The Ancient Kano City Walls, also known as Kofar Na’isa in Hausa, were a remarkable system of defensive walls constructed to protect the inhabitants of the ancient city of Kano in northern Nigeria from external attacks and slave raiders.
According to historians, the foundation of the wall was laid by Sarki Gijimasu, the third king of the Kingdom of Kano, between 1095 and 1134 while it was completed by three rulers, Ginjimasu, Muhammad Rumfa, and Muhammad Nazaki in the mid-14th century.
Over time, the walls were expanded and improved by subsequent kings and leaders, and they eventually came to encircle the entire city of Kano, spanning a length of approximately 14 kilometers.
However, historians noted that it was one of the most impressive monuments in West Africa. In fact, according to a report by General-Governor Fredrick Lugard of the Colony and Protectorate of Nigeria in 1903, the Kano Walls were unlike anything he had ever seen in Africa.
Originally, the walls were estimated to be between 30 and 50 feet high and about 40 feet thick at the base, with 15 gates providing access in and out of the city including Kofar Nasarawa, Sabuwar Kofa, Kofar Dan Agundi, Kofar Naisa, Kofar Gadankaya, Kofar Fomfa, Kofar Dukawiya, Kofar Kabuga, Kofar Kansakali, Kofar Waika, Kofar Ruwa, Kofar Dawanau, Kofar Wambai, Kofar Mazuga, and Kofar Mata, which all have a gatekeeper known as Sarkin Kofar assigned to each gate,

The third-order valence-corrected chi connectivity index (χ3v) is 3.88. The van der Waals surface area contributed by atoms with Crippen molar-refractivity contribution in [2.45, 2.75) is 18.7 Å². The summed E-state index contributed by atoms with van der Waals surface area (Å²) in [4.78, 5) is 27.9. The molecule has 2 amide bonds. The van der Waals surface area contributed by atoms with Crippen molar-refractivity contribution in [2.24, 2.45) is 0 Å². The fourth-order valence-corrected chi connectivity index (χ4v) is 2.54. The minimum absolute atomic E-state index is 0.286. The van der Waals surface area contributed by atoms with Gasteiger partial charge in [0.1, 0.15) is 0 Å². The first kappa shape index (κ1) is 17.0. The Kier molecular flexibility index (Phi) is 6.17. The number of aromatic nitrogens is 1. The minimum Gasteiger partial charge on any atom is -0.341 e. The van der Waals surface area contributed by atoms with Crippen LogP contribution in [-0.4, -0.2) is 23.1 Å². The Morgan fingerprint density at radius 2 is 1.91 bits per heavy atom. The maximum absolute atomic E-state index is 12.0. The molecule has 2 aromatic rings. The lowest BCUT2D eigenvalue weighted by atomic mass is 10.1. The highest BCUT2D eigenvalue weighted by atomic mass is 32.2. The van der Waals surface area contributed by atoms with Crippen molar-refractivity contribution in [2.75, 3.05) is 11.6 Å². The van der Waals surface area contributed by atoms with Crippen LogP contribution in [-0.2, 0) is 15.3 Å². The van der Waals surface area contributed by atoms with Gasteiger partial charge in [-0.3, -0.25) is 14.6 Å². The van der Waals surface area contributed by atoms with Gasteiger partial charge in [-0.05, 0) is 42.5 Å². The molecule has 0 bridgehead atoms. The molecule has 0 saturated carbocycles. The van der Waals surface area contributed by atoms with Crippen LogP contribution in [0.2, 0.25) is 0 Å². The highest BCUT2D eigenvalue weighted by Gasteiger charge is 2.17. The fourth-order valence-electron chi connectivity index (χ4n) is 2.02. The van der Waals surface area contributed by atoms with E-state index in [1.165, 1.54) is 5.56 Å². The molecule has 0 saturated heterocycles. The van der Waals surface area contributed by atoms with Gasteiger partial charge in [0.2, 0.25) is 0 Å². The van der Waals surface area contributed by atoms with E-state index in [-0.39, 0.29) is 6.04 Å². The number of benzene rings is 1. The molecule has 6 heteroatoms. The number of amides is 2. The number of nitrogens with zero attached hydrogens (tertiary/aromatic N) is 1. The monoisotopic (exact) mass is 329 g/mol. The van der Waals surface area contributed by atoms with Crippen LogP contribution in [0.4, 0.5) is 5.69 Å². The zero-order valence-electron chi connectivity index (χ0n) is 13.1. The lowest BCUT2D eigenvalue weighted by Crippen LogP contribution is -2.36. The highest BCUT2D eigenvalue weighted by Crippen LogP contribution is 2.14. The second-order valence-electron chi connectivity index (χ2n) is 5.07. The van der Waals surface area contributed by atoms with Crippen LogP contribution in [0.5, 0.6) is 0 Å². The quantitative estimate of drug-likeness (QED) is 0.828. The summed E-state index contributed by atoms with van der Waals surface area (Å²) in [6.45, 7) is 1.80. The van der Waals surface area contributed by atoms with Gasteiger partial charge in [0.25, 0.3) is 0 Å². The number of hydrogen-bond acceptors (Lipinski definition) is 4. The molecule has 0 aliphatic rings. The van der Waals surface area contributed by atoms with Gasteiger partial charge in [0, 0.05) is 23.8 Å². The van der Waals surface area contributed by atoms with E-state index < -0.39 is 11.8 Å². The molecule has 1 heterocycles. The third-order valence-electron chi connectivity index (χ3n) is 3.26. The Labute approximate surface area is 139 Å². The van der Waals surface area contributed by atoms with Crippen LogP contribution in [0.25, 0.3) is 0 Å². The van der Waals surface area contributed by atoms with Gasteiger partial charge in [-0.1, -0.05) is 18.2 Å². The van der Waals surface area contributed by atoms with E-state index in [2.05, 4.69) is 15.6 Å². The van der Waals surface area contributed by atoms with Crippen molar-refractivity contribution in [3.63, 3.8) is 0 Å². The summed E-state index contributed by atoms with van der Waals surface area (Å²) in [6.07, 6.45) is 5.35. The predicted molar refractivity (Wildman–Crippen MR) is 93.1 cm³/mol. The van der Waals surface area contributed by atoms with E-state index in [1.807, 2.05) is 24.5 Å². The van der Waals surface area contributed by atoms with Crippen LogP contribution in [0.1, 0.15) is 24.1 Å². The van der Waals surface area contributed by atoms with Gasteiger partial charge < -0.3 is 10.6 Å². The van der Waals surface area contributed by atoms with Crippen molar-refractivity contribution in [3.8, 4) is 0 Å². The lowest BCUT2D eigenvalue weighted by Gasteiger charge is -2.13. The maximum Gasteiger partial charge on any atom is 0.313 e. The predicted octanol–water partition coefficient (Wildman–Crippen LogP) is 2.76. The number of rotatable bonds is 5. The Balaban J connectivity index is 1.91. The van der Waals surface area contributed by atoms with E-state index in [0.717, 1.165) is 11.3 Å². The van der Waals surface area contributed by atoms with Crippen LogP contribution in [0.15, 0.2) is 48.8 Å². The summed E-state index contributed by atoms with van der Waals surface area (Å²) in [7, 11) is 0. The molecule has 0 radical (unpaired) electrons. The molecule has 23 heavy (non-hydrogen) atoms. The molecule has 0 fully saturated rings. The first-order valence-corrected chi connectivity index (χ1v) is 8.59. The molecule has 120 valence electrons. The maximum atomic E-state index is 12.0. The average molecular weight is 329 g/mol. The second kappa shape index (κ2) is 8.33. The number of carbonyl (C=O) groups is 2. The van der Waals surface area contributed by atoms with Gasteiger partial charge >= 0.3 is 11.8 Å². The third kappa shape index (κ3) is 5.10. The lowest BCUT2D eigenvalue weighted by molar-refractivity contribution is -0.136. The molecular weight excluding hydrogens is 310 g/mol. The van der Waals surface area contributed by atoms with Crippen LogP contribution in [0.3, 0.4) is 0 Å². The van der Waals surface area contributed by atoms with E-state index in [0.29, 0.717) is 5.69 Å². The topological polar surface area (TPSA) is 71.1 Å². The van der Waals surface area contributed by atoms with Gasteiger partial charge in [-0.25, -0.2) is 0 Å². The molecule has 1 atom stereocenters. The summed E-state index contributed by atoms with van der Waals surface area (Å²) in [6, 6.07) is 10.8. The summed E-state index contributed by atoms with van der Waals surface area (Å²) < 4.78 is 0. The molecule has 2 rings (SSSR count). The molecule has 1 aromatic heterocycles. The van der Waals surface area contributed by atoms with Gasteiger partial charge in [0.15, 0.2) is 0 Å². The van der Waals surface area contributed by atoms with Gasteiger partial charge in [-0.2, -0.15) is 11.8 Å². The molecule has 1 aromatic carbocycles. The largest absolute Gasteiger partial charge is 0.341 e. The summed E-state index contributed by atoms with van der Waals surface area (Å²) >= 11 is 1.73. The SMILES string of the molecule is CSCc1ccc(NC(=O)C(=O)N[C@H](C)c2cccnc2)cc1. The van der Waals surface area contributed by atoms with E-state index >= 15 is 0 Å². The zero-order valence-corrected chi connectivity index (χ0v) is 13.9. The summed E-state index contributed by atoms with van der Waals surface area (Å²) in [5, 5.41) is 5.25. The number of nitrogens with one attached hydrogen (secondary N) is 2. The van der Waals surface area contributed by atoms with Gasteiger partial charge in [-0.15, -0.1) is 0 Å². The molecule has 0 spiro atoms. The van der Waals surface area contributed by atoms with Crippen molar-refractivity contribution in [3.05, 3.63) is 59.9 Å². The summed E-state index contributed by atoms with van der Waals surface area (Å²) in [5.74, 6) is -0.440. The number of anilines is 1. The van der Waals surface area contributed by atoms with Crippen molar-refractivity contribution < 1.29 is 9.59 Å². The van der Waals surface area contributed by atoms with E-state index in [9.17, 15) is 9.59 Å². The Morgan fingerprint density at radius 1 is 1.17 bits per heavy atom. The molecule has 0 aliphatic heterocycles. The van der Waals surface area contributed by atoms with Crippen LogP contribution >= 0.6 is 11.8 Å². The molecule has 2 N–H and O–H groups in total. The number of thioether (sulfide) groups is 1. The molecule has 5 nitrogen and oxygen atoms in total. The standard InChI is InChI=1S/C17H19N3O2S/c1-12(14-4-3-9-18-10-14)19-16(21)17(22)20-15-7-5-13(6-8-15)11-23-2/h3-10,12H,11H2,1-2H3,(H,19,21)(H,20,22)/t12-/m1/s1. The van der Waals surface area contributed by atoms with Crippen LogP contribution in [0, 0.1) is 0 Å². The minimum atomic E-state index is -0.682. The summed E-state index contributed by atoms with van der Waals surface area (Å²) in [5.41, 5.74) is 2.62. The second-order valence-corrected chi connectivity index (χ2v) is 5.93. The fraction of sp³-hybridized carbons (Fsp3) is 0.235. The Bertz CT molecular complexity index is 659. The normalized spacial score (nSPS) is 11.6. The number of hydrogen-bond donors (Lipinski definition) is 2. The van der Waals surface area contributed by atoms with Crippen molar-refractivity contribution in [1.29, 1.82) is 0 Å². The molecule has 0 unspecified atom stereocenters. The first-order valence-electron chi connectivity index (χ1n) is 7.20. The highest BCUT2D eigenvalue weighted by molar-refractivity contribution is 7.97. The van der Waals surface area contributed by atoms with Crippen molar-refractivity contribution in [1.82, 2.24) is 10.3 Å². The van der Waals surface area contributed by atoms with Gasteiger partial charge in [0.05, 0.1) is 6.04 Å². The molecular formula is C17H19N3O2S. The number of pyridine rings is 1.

In 2007, UNESCO recognized the Ancient Kano City Walls as a World Heritage site even though some parts of the walls are currently in a state of dilapidation due to a lack of proper maintenance. The collapsed sites have however been converted to home and business centres while others are used as dumping grounds.
The Kano City Walls are seen as a historical and cultural heritage of the people of Kano hence when people think of Kano, they think of the ancient walls.